There have been increasing rumors in Singapore about a burgeoning recession, whether it is due to the reports of an inverted yield curve that traditionally indicates a downturn or because of a decade-long expansion, which is very rare. Any recession can be hard on people, but entrepreneurs find it particularly devastating because they have a lot more on the line. Economic ebb only increases the uncertainty of running and owning a business. The opportunities become scarce because the number of potential partners who are willing to invest or enter into deals goes down. It can be difficult to predict a recession, but when there is increasing evidence of a crisis, you cannot anticipate how it will affect your industry. Hence, there are some simple ways for entrepreneurs surviving during recession
Closing down your shop in Singapore is not the answer. It is best to prepare your business for the worst and how can you accomplish that?
Some simple ways for entrepreneurs surviving during recession:
- Make changes to your value offering
Being a successful entrepreneur means that you can provide value, but this value is always determined by your customer. This remains constant even in a recession.
As a matter of fact, it can even be more crucial to let value determine what you offer, when you offer and how you do it. You shouldn’t think of the value of your offering in your eyes; your focus needs to be on the value it will provide to your customers during bad economic conditions. Your customers are going to prioritize differently and you need to do the same.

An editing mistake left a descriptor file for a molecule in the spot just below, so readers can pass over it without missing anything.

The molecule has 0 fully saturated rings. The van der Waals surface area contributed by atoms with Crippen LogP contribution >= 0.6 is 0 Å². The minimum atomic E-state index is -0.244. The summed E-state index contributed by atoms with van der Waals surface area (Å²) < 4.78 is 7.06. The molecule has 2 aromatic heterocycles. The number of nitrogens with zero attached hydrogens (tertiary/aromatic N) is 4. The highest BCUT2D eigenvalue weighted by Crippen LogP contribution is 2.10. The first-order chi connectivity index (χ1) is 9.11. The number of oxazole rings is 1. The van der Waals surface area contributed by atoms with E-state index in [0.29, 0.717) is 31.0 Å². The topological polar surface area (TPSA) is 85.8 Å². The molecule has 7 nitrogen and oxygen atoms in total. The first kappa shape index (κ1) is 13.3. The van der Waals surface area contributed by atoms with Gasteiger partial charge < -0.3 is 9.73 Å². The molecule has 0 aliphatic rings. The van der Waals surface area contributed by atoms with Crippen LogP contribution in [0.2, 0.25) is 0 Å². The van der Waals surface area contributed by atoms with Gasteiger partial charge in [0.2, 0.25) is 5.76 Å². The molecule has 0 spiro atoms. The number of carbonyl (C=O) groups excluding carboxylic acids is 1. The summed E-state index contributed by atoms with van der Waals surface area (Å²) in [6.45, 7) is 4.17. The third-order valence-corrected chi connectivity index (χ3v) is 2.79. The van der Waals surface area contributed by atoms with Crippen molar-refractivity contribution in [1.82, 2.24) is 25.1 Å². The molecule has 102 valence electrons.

- Focus more on flexibility than cost
The economic activity declines in a downturn, which makes it logical to focus on reducing costs, but this may not be prudent. You can bring down production cost when you make large upfront investments in capital goods like factories and machinery. But, you have to have a large sales volume for covering the cost. If customers are hesitating when making purchases during recession, it could spell disaster for a business in Singapore. Therefore, it is of the utmost importance to scale down cost-lessly and quickly in times of downturn. Hence, flexibility may matter more than your average cost of production.
- Begin renegotiation with suppliers
When you are worrying about recession, it is logical to assume that your stakeholders and suppliers are dealing with the same. This is an excellent time to have a discussion about what to expect and make adjustments to contracts, especially long-term ones for surviving through the difficult economic times. Your suppliers will be a lot better off if you don’t go out of business, even if it means they cannot sell the same as what’s guaranteed in the contract. You can add new clauses for the expected downturn or tweak the contract in order to make it practical when the economy starts going down.
The best way to prepare for a recession is to not react in fear, but to prepare for it ahead of time and the difficulties it might bring.
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